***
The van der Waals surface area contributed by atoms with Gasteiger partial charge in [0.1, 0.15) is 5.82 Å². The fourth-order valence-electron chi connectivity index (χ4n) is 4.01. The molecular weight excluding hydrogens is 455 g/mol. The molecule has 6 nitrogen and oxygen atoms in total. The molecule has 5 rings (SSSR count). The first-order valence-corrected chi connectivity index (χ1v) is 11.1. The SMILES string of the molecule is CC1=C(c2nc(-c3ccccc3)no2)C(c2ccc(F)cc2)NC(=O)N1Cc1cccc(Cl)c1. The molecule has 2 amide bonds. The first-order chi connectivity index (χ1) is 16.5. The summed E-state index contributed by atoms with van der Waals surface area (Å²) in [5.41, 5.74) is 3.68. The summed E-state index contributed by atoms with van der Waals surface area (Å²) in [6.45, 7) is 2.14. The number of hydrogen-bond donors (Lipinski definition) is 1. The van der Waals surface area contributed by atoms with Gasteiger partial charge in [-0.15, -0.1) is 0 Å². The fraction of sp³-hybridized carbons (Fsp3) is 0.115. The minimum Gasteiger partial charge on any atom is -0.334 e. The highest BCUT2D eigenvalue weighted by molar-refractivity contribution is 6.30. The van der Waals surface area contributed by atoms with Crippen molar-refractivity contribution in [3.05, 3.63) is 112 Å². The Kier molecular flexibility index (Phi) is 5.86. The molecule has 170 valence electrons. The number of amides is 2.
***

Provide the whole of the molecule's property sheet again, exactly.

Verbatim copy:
The van der Waals surface area contributed by atoms with Gasteiger partial charge in [0.1, 0.15) is 5.82 Å². The fourth-order valence-electron chi connectivity index (χ4n) is 4.01. The molecular weight excluding hydrogens is 455 g/mol. The molecule has 6 nitrogen and oxygen atoms in total. The molecule has 5 rings (SSSR count). The first-order valence-corrected chi connectivity index (χ1v) is 11.1. The SMILES string of the molecule is CC1=C(c2nc(-c3ccccc3)no2)C(c2ccc(F)cc2)NC(=O)N1Cc1cccc(Cl)c1. The molecule has 2 amide bonds. The first-order chi connectivity index (χ1) is 16.5. The summed E-state index contributed by atoms with van der Waals surface area (Å²) in [5.41, 5.74) is 3.68. The summed E-state index contributed by atoms with van der Waals surface area (Å²) in [6.45, 7) is 2.14. The number of hydrogen-bond donors (Lipinski definition) is 1. The van der Waals surface area contributed by atoms with Gasteiger partial charge in [-0.15, -0.1) is 0 Å². The fraction of sp³-hybridized carbons (Fsp3) is 0.115. The minimum Gasteiger partial charge on any atom is -0.334 e. The highest BCUT2D eigenvalue weighted by molar-refractivity contribution is 6.30. The van der Waals surface area contributed by atoms with Crippen molar-refractivity contribution in [3.05, 3.63) is 112 Å². The Kier molecular flexibility index (Phi) is 5.86. The molecule has 170 valence electrons. The number of amides is 2.